Ensuring API Quality—A Pharmacopeia Perspective

Pharmaceutical Technology spoke with Ed Gump, VP Small Molecules at the US Pharmacopeia (USP) about API quality from the standards perspective.

Pharmaceutical Technology spoke with Ed Gump, VP Small Molecules at the US Pharmacopeia (USP) about API quality from the standards perspective.

PharmTech: How crucial is it for pharma manufacturers to ensure the safety of APIs?

Gump (USP): To ensure the quality (and by extension, the safety) of their products, it is crucial that pharma manufacturers ensure the quality of their drug product ingredients—the API as well as excipients. In the [United States] (and in many other countries), the legal burden to ensure the quality of each ingredient, including excipients, is on drug manufacturers.

Unlike APIs, excipients are often not pure and tend to be complex in nature and can be sourced from natural (animal, plant, mineral), synthetic, and semisynthetic origins. And many (if not most) excipients have uses beyond pharma, so it is especially important for manufacturers to test the quality of their excipients and ensure they are fit for pharmaceutical use.

PharmTech: What are the steps an API manufacturer and sponsor must take to ensure quality throughout the development and manufacture of an API?

Gump (USP): Manufacturers should manufacture their products under CGMPs [current good manufacturing practices], adhering to all regulatory requirements at the federal, state, and local level.

When ordering APIs from suppliers, manufacturers shouldqualify their suppliers, perform regular quality audits of their suppliers’ facilities, develop specifications to ensure that API is fit for use in their product formulations and that API conforms to USP standards, ensure the quality of the API they receive such as by testing the API against the USP monograph and reference standard.

PharmTech: What has the industry learned from the nitrosamine contamination problems in blood pressure medications?

Gump (USP): We have learned that it is not just blood pressure medications that are at risk of nitrosamine contamination.

Nitrosamines can form in a lot of different ways, based on fairly simple chemistry. Changes in manufacturing processes, ingredients (including excipients), ingredient sources, and even the API (sometimes referred to as the drug substance) itself can all be sources for nitrosamine to form.

Many recent drug recalls are due to a specific sub-category of nitrosamine impurities known as drug substance-related nitrosamine impurities (DSRNIs), a class of nitrosamines sharing structural similarity to the API.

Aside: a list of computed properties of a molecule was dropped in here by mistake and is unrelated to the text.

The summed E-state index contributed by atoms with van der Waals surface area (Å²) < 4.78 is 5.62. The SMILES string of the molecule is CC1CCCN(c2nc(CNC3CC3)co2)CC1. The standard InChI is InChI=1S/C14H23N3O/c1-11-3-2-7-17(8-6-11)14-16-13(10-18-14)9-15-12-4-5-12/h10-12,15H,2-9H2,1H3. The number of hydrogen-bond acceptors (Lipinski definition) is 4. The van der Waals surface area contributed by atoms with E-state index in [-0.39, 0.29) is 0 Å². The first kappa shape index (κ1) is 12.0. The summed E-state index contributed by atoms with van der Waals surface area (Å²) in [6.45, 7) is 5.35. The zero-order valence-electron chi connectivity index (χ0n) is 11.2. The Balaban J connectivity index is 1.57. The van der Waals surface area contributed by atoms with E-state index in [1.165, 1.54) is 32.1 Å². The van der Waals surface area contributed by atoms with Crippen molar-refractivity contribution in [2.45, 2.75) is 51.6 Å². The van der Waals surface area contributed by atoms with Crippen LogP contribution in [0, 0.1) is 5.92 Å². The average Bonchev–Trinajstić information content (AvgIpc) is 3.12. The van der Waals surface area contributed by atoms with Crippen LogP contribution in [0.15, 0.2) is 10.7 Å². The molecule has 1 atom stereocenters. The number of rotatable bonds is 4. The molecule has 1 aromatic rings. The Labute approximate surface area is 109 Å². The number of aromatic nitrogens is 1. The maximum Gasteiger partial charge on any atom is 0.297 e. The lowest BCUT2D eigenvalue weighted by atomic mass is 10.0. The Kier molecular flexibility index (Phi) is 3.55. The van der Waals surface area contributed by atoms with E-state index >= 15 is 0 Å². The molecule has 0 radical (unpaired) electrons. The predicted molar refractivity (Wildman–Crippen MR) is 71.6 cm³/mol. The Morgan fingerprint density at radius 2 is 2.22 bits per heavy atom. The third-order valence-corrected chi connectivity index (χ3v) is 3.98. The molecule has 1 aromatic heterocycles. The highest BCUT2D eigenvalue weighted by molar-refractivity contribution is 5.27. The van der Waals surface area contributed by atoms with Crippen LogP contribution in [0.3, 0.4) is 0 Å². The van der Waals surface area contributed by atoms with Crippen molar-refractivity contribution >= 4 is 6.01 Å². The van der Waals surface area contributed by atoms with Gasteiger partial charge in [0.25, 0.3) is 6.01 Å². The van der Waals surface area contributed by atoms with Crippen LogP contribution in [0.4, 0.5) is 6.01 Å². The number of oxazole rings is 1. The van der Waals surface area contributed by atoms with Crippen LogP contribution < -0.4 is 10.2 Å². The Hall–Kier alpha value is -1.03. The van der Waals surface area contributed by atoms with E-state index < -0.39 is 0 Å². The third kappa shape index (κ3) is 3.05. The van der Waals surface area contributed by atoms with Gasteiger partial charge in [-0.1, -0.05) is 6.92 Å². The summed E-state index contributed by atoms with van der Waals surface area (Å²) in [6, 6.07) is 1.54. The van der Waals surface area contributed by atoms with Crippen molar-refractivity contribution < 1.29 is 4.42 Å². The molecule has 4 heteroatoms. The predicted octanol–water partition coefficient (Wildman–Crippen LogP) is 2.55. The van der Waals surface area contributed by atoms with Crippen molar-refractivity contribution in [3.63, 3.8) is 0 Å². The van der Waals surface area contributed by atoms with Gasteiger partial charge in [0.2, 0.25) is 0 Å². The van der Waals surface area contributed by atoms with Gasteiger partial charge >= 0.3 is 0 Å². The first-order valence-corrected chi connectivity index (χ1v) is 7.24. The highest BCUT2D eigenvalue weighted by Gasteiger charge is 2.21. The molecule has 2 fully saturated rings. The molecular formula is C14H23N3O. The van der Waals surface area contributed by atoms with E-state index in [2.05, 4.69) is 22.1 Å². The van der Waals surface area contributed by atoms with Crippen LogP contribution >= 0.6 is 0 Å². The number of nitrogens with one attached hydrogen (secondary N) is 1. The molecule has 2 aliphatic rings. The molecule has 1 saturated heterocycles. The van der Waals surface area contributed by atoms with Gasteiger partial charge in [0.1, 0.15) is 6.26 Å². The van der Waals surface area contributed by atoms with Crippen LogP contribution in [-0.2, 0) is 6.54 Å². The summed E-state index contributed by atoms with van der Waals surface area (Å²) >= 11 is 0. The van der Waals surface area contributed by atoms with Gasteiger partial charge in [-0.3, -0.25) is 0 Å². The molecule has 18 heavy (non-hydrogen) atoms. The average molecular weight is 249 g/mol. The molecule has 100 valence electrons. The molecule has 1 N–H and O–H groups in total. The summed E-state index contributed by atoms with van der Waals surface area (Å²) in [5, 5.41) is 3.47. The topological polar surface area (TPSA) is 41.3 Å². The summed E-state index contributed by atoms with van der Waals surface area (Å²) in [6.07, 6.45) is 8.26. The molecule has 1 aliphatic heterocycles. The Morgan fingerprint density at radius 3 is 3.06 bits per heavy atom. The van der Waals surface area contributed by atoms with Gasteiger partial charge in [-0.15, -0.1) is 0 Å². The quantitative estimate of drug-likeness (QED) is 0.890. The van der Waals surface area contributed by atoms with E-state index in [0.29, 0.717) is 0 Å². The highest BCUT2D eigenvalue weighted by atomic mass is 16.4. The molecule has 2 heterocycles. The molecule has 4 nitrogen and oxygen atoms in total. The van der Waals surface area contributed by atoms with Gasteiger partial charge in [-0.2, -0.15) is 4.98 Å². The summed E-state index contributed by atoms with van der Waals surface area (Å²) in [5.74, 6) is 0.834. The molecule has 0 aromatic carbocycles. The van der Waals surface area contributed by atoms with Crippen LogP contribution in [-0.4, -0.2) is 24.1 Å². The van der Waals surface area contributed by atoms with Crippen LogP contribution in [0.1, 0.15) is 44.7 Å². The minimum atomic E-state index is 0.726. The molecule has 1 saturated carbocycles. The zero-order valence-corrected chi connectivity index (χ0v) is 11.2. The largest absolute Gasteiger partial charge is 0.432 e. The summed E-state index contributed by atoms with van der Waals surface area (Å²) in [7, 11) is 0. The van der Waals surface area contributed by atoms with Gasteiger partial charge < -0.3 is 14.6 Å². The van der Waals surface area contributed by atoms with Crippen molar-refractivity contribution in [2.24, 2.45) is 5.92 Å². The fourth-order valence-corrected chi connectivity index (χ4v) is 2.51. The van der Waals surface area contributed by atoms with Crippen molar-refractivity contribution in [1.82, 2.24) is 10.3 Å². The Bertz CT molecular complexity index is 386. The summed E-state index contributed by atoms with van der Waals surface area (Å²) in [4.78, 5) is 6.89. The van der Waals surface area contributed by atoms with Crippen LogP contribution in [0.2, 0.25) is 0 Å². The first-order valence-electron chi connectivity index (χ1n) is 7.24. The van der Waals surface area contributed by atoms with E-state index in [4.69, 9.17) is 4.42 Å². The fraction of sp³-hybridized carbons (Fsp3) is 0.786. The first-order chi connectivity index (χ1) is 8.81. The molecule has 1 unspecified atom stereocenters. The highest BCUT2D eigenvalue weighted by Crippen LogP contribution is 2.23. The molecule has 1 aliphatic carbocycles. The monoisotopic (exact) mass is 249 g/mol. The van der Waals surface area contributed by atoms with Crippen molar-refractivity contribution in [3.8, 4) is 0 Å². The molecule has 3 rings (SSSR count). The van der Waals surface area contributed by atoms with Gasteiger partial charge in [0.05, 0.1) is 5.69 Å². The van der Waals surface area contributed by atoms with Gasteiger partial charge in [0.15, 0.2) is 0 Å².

DSRNIs (and nitrosamines in general) can form in several different ways. One of the most common reactions is when an API molecule has what’s known as secondary amine group in its structure, and when (1) nitrite and (2) acidic conditions are present. Under these conditions, the API molecule with a secondary amine can react to form a nitrosamine.

For example, excipients such as Sodium starch, Crospovidone, Povidone, Lactose, Croscarmellose, etc. are used in various pharmaceutical formulations as solubilizing agents, binders, disintegrants, etc. The presence of nitrate and nitrites has been found in these excipients at parts per million levels.

Nitrites from excipients could react with amines in APIs, or low molecular weight amine impurities. Because excipients are generally the greatest component of medicinal products, sufficient amounts of nitrite could be present as a reaction partner.

However, this is not the only chemical route that can potentially lead to formation of a nitrosamine.

Given that there are a variety of possible routes, it's critical for manufacturers to understand what medicines and associated manufacturing processes are at risk to form nitrosamines, confirm if they are forming, at what levels, and how they can establish controls to ensure they are not present at levels that could be harmful.

It’s also important for manufacturers to make sure that when risks exist, they are establishing control strategies using tests which are ‘fit for purpose’ for their products so that they can reliably detect and control nitrosamines. Establishing safeguards like these at appropriate checkpoints within the global medicines supply chain will mean patients have access to the safe medicines they need, when they need them, and that the medicines will deliver the intended therapeutic benefit.

PharmTech: Have regulators and industry resolved the nitrosamine problem or is it continuing?

Gump (USP): It is continuing, but now that regulators and industry are aware of the problem there is an incredible amount of effort being focused on fixing the problem. Every new recall is actually a sign of progress and shows that industry and regulators are working hard to identify nitrosamines in their products and when they are finding them at unsafe levels, they are recalling those products.

The discovery of nitrosamine impurities in some drugs over the past four years has prompted major efforts by regulators and industry to reduce or eliminate their presence in the medicines supply chain. FDA now expects drug manufacturers (for drugs approved in the US market) to assess on a regular basis the risk of any nitrosamine impurity formation in their products.